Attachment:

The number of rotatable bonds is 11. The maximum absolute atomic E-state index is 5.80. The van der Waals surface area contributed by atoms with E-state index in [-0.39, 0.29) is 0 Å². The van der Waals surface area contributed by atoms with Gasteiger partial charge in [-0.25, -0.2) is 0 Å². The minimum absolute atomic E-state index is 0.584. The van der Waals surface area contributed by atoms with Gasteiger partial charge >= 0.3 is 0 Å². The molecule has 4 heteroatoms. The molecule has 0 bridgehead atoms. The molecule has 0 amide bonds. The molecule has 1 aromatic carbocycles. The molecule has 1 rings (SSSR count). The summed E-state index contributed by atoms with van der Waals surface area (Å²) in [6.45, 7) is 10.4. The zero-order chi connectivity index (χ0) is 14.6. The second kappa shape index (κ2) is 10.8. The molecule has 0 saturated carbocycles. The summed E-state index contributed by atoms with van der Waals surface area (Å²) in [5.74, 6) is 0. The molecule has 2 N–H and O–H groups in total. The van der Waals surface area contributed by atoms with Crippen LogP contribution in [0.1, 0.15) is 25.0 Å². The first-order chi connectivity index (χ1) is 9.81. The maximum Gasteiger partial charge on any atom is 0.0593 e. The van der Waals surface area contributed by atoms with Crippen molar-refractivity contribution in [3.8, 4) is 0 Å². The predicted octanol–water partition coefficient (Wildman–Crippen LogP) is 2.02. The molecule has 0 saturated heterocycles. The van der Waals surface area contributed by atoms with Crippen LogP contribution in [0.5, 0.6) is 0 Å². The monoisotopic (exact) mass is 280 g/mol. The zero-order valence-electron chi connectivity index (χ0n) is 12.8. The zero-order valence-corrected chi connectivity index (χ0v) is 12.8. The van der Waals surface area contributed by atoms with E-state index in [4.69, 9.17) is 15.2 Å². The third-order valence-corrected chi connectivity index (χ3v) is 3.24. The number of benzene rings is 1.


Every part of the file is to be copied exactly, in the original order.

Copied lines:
The number of rotatable bonds is 11. The maximum absolute atomic E-state index is 5.80. The van der Waals surface area contributed by atoms with E-state index in [-0.39, 0.29) is 0 Å². The van der Waals surface area contributed by atoms with Gasteiger partial charge in [-0.25, -0.2) is 0 Å². The minimum absolute atomic E-state index is 0.584. The van der Waals surface area contributed by atoms with Gasteiger partial charge >= 0.3 is 0 Å². The molecule has 4 heteroatoms. The molecule has 0 bridgehead atoms. The molecule has 0 amide bonds. The molecule has 1 aromatic carbocycles. The molecule has 1 rings (SSSR count). The summed E-state index contributed by atoms with van der Waals surface area (Å²) in [6.45, 7) is 10.4. The zero-order chi connectivity index (χ0) is 14.6. The second kappa shape index (κ2) is 10.8. The molecule has 0 saturated carbocycles. The summed E-state index contributed by atoms with van der Waals surface area (Å²) in [5.74, 6) is 0. The molecule has 2 N–H and O–H groups in total. The van der Waals surface area contributed by atoms with Crippen LogP contribution in [0.1, 0.15) is 25.0 Å². The first-order chi connectivity index (χ1) is 9.81. The maximum Gasteiger partial charge on any atom is 0.0593 e. The van der Waals surface area contributed by atoms with Crippen molar-refractivity contribution in [3.8, 4) is 0 Å². The predicted octanol–water partition coefficient (Wildman–Crippen LogP) is 2.02. The molecule has 0 saturated heterocycles. The van der Waals surface area contributed by atoms with Crippen LogP contribution in [0.5, 0.6) is 0 Å². The monoisotopic (exact) mass is 280 g/mol. The zero-order valence-electron chi connectivity index (χ0n) is 12.8. The zero-order valence-corrected chi connectivity index (χ0v) is 12.8. The van der Waals surface area contributed by atoms with E-state index in [4.69, 9.17) is 15.2 Å². The third-order valence-corrected chi connectivity index (χ3v) is 3.24. The number of benzene rings is 1.